It must be obvious to anyone that the “ideal” is to be deemed to be under 18 if at all possible hence the almost inevitable and widespread abuses of our asylum system highlighted in Freedom’s comments (above).
    It is difficult to imagine the uproar which would follow a critical incident in a care setting resulting in harm to a young person which involved someone who turned out to be over the age of 18.
    By the way, that is a grossly misleading headline. The article does not refer to any mistreatment of any young people anywhere.

  4. Sanjay October 20, 2020 at 10:01 am #

    Social workers need to own their complicity. Stop blaming everyone else and own the part you play. When I was unemployed to my shame I applied for a similar post. At interview being asked 3 times how I would feel, react and act if “someone” claimed to be a child and I showed they were not I understood what the real purpose of the “assessments” I would be undertaking were for. I didn’t get the job and would not have accepted it if offered. We are very skilled in social work in not seeing our part in injustice and authoritarian practice. Honest reflection on our individual roles rather than blaming the ‘system’ for supposedly forcing us to act against our moral and professional principals is the right thing to do.

  5. Samuel October 21, 2020 at 9:09 am #

    Strange times indeed when a social worker who must know what is involved in “proving” age thinks that none of this in
    all instances can be “mistreatment”. Why might there be “abuse of our asylum system” I wonder. Our supposed “small and overcrowded” island is a paradise abused by scheming, lying, cheating, wiley adult men who exploit the decency and the generosity of fair play Britons, who have always and forever stood up in disgust when adults have abused children. There is never abuse in care settings so hero social workers have to guard against it from men pretending to be children. Great Britain ia after all a beacon of enlightenment and decency. Those hordes of decent indigenous born and bred British citizens charging into ‘asylum hotels’ politely knocking on bedroom doors to reassure stayers that all they want is to ensure they are legitimate asylum seekers? All is love there. Good to know that when it comes to people with a “tinge” to their skin, social work is more Britain First than all that other guff about justice compassion and empathy. Vigilance and purity, now where did I hear this before?

  6. Richard Jones October 21, 2020 at 11:07 am #

    Poor social workers, forced by these pretend children to do what they normally NEVER need to do with the true Brit children. One hopes that social workers will not be forced to consider human rights next. Allow the heroes, clap clap, to get on with compassionately supporting deserving children. Might there be a connection between such dedication and a landslide Tory election victory I wonder?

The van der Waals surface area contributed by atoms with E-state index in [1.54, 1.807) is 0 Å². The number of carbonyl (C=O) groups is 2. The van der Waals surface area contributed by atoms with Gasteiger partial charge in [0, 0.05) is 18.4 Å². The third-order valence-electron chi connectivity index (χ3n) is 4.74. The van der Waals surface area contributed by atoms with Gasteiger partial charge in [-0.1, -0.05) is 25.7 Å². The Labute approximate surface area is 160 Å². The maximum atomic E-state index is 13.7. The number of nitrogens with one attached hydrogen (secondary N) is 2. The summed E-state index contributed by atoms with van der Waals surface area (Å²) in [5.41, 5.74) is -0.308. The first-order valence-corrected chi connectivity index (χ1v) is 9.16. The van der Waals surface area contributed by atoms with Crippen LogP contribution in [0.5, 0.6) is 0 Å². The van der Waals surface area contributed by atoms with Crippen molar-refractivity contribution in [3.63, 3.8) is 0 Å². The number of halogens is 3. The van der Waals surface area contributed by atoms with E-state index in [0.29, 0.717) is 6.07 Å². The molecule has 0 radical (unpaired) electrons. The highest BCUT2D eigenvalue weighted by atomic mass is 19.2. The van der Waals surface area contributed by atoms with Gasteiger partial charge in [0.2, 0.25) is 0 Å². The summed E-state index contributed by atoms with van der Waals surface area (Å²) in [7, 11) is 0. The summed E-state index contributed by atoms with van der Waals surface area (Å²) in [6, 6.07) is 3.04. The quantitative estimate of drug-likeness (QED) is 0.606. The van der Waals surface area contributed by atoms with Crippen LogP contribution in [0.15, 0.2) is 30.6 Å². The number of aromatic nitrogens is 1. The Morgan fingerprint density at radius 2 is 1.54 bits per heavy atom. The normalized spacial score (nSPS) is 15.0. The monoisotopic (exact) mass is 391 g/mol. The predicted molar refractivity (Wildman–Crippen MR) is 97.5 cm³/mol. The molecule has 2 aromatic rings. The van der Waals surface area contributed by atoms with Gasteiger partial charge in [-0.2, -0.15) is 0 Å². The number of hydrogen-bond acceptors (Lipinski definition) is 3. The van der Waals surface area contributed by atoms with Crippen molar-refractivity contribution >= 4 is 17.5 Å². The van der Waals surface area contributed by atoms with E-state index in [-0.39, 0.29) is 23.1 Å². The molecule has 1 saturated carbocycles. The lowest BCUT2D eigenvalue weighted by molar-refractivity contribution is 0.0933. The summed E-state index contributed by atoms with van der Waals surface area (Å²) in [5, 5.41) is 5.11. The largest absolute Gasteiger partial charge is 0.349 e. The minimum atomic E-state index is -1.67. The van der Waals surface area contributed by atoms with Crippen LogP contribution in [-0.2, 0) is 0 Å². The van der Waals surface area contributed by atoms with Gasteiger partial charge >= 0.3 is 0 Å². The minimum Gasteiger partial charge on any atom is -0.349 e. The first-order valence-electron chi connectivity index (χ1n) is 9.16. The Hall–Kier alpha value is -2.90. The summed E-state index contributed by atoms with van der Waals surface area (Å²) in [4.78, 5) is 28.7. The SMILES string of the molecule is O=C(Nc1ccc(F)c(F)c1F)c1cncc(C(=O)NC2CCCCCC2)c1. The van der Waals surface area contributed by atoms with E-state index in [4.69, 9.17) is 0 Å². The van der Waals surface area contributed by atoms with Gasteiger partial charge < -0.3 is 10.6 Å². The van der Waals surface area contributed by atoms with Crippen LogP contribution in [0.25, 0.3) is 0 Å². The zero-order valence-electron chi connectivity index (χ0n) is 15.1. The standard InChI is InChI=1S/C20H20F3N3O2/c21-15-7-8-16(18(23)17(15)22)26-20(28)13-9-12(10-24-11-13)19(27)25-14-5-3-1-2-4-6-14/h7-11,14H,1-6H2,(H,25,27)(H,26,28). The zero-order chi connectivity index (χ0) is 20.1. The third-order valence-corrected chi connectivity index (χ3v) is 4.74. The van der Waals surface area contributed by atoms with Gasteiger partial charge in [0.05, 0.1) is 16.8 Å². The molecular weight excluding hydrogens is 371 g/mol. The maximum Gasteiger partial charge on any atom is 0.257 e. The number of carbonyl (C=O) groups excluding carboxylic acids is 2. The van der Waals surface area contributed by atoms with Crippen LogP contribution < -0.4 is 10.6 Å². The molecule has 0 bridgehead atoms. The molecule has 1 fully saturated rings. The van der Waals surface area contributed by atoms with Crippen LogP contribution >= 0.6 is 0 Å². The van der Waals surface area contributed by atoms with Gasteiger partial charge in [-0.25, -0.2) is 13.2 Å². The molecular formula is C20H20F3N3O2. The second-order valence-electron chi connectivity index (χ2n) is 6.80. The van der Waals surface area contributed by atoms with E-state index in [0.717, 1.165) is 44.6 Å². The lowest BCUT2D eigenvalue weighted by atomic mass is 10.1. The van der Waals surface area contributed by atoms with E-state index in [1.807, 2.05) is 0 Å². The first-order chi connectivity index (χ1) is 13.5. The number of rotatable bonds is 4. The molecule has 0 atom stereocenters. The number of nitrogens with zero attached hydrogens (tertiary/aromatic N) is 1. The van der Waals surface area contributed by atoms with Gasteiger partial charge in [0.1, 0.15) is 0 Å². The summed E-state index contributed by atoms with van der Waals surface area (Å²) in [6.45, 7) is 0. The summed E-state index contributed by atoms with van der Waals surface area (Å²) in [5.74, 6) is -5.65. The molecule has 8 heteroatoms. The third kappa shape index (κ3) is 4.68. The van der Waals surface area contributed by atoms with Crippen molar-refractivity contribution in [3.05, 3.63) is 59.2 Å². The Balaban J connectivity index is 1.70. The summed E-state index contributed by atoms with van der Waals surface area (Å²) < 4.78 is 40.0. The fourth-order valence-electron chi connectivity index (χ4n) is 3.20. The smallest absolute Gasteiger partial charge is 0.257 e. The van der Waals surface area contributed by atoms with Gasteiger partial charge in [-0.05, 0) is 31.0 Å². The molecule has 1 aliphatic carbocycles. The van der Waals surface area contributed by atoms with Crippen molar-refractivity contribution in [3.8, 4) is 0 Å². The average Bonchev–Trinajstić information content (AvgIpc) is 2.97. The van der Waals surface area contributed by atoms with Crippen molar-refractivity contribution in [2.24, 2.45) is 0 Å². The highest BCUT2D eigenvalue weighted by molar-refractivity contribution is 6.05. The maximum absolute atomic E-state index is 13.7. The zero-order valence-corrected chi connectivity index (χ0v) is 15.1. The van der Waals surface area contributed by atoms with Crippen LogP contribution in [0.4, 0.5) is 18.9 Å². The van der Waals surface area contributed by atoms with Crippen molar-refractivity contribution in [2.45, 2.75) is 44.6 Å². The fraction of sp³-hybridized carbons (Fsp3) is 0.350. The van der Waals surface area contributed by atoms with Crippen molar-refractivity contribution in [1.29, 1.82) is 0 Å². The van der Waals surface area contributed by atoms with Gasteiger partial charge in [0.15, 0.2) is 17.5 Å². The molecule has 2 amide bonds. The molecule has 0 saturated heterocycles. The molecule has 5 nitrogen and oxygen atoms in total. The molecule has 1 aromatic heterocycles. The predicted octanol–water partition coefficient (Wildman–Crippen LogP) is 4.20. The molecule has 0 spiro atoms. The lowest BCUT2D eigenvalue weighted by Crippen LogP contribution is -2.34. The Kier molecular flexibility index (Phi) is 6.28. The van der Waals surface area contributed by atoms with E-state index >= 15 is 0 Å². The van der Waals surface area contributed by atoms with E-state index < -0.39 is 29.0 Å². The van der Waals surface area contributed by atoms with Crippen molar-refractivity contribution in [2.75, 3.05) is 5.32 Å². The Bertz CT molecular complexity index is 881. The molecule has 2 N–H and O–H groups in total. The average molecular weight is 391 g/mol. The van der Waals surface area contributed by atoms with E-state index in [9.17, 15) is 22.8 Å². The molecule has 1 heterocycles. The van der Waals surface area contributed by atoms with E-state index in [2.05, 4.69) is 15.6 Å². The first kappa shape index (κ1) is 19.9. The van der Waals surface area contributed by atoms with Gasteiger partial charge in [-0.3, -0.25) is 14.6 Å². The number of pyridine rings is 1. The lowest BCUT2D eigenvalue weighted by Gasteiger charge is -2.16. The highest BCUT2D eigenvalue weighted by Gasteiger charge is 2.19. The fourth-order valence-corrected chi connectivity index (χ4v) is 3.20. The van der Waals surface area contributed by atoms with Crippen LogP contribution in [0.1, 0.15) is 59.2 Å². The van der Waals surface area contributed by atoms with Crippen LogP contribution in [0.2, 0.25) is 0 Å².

7. Stuart McAndrew October 21, 2020 at 12:56 pm #

    The “ideal” is that we stop exploting and brutulising countries so their citizens flee the wars and poverty of our making. Nobody ever asked me aged 17 to prove my age so I could buy alcohol, cigarettes and see the Exorcist. My blonde hair and Wellington School accent was no doubt a factor. Shame on you social workers who do the grubby work of the State and then convince yourselves that you are acting ethically.

    • Andy October 22, 2020 at 9:25 pm #

      Social workers have always been specifically employed to do the “grubby work of the state” in all its forms. I don’t think you’d seriously want anybody but fully qualified social workers doing those age assessments; can you imgine the outcomes if they were done only by Border Agency staff? Or perhaps social workers should somehow be prohibited from applying for such jobs in order to preserve the ethical premise of the profession.
      The “ideal” is that rich countries revise their international economic mechanisms and structures to guarantee better outcomes for entire populations of poorer countries rather than dangling the meagre prospect of uncertain residence for just a few thousand of their most resourceful citizens who manage the protracted journey across the whole of Europe and then the English Channel.

      • Stuart October 23, 2020 at 10:23 pm #

        What’s so special about social workers that I would be outraged if these assessments were done by Border Agency staff? Age assessment training hardly imparts superpowers to social workers when it’s little more than a general discussion about cultural factors and a bit of case law lobbed in. Be complicit in guess work but don’t claim unique special skills, you don’t have it anymore than some Serco minion.

  8. Amanda Sutherland October 21, 2020 at 1:10 pm #

    Never mind, not long to go before we take back control from those horrible continentals and get to look after “our own”. Pity we can’t stop worldwide movement to prevent asylum seekers pretending to be children getting to Kent. Still at least our social work jobs are safe even it the duplicitous claimants aren’t. That contemporary social work has descended into this stains us all. What next, eugenics as a means of stopping abuse in special hospitals?

  9. Andrew October 21, 2020 at 10:10 pm #

    I am confused, how is prioritising age assessments over safeguarding helping ‘real’ children Andy and Freedom?

  10. Samuel October 23, 2020 at 8:22 pm #

    Somebody ‘has’ to do it so why not a qualified social worker is dangerously similar to ‘just following orders’. As a Jew, I know where abandoning an “ethical premise” leads to.

  11. Anita October 24, 2020 at 10:46 am #

    “few thousand of their most resourceful citizens who manage the protracted journey across the whole of Europe and the English Channel” Those pesky foreigners traversing the globe to get to dear old Blighty to partake of our largesse. Typical social work, appearing compassionate but really believing that “we” are the ones being taken advantage of.

  12. Jonathon Cardew October 25, 2020 at 9:37 pm #

    Who knew that constantly moaning about how difficult and challenging and stressful social work is was doing the “grubby work of the state”.